YANGON, MYANMAR – The Asian Development Bank (ADB) and the International Finance Corporation—IFC, a member of the World Bank Group—are providing loans of $300 million to Ooredoo Myanmar for the rollout of a mobile telecommunication network across Myanmar, which will help extend affordable telecom services across the country, boosting economic growth and job creation. 

ADB and IFC are extending a loan of $150 million each to Ooredoo Myanmar, a fully owned subsidiary of Ooredoo Q.S.C, to expand a nationwide “greenfield” mobile telecom network using advanced 3G technology. 

“Myanmar has one of the lowest rates of telecom connectivity in Southeast Asia, with poor communities and women the least likely to have access to these increasingly vital services,” said Christopher Thieme, Director of ADB’s Private Sector Operations Department. “This assistance, ADB’s largest private sector investment to date in Myanmar, will help the government meet its target of connecting over 90% of the population, including millions of people for the first time.”

In 2013, only 7 out of every 100 people had access to a mobile phone in Myanmar. Providing affordable, widely available telecom services to support economic growth and cut poverty has been a priority goal of the Government of Myanmar. Since its entrance into the market in 2014, Ooredoo Myanmar has reached millions of customers covering 80% of the population with its 3G network. 

“This investment shows our continued support to help extend essential and affordable infrastructure services to Myanmar people,” said Vikram Kumar, IFC Resident Representative for Myanmar. “In addition to providing thousands of direct and indirect jobs to local workers, Ooredoo Myanmar’s nationwide telecom network will help connect people and ease economic activities by applying advanced telecommunication technologies.”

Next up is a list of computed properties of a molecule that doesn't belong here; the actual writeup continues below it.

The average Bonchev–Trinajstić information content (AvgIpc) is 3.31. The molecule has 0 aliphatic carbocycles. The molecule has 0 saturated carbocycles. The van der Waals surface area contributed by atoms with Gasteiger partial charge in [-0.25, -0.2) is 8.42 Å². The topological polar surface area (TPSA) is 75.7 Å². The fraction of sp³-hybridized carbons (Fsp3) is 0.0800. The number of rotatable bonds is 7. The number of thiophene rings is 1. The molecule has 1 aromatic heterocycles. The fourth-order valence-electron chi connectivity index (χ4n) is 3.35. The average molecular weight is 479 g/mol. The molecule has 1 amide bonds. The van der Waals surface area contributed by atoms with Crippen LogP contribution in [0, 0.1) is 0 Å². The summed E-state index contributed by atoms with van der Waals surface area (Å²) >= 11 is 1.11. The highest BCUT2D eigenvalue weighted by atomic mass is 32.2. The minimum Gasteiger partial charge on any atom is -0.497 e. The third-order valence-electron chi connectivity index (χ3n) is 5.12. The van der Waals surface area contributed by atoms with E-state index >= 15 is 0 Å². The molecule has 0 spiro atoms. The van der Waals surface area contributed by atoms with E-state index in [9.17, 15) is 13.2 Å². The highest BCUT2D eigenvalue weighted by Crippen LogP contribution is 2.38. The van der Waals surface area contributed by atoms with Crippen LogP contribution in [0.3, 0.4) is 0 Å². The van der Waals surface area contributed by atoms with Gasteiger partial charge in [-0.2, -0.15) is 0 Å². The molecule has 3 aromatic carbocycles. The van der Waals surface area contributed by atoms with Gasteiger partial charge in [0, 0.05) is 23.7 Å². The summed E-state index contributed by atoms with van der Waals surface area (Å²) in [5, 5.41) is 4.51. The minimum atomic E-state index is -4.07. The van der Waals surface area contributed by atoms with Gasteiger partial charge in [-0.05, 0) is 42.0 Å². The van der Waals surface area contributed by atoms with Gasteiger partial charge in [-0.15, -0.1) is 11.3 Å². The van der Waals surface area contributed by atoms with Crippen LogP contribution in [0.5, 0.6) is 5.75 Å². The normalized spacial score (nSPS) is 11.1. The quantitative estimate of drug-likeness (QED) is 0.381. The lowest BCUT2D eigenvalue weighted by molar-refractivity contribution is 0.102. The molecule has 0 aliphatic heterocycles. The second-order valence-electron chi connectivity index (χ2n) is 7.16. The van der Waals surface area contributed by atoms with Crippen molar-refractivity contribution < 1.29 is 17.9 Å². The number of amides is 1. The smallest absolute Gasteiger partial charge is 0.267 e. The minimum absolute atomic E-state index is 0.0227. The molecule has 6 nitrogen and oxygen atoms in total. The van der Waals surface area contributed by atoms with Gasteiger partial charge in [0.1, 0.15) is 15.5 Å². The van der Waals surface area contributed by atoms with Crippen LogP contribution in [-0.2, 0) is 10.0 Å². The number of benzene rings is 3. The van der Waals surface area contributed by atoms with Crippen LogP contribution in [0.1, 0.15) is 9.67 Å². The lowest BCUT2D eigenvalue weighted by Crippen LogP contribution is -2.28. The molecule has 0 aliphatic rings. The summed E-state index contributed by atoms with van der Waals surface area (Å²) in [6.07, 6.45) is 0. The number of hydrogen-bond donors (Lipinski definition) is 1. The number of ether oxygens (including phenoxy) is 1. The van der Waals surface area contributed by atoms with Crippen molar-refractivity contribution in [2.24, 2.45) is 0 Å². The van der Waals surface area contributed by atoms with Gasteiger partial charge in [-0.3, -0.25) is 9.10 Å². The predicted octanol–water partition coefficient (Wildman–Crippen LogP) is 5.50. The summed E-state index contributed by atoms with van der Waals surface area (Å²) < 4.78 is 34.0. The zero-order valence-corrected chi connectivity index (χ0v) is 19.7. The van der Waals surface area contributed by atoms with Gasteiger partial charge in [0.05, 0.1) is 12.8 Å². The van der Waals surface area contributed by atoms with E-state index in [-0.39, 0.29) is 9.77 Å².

The network rollout will be carried through to 2019. With the physical infrastructure, Ooredoo Myanmar plans to develop mobile applications for banking, agriculture, and maternal health, which will improve access to services particularly for low-income groups and women. 

ADB will also carry out a technical assistance project—financed by an up to $1 million grant from the Canadian Climate Fund for the Private Sector in Asia—to examine the feasibility of using renewable energy to run telecom transmission towers. The project will trial the use of renewable energy at selected towers with the goal of deploying it across at least 1,500 rural sites, reducing around 10,000 tons of CO2 emissions every year. 

ADB, based in Manila, is dedicated to reducing poverty in Asia and the Pacific through inclusive economic growth, environmentally sustainable growth, and regional integration. Established in 1966, it is owned by 67 members – 48 from the region.  

IFC, a member of the World Bank Group, is the largest global development institution focused on the private sector in emerging markets. Working with more than 2,000 businesses worldwide, IFC uses its capital, expertise and influence to create opportunity where it’s needed most. In FY15, its long-term investments in developing countries rose to nearly $18 billion, helping the private sector play an essential role in the global effort to end extreme poverty and boost shared prosperity. For more information, visit www.ifc.org.

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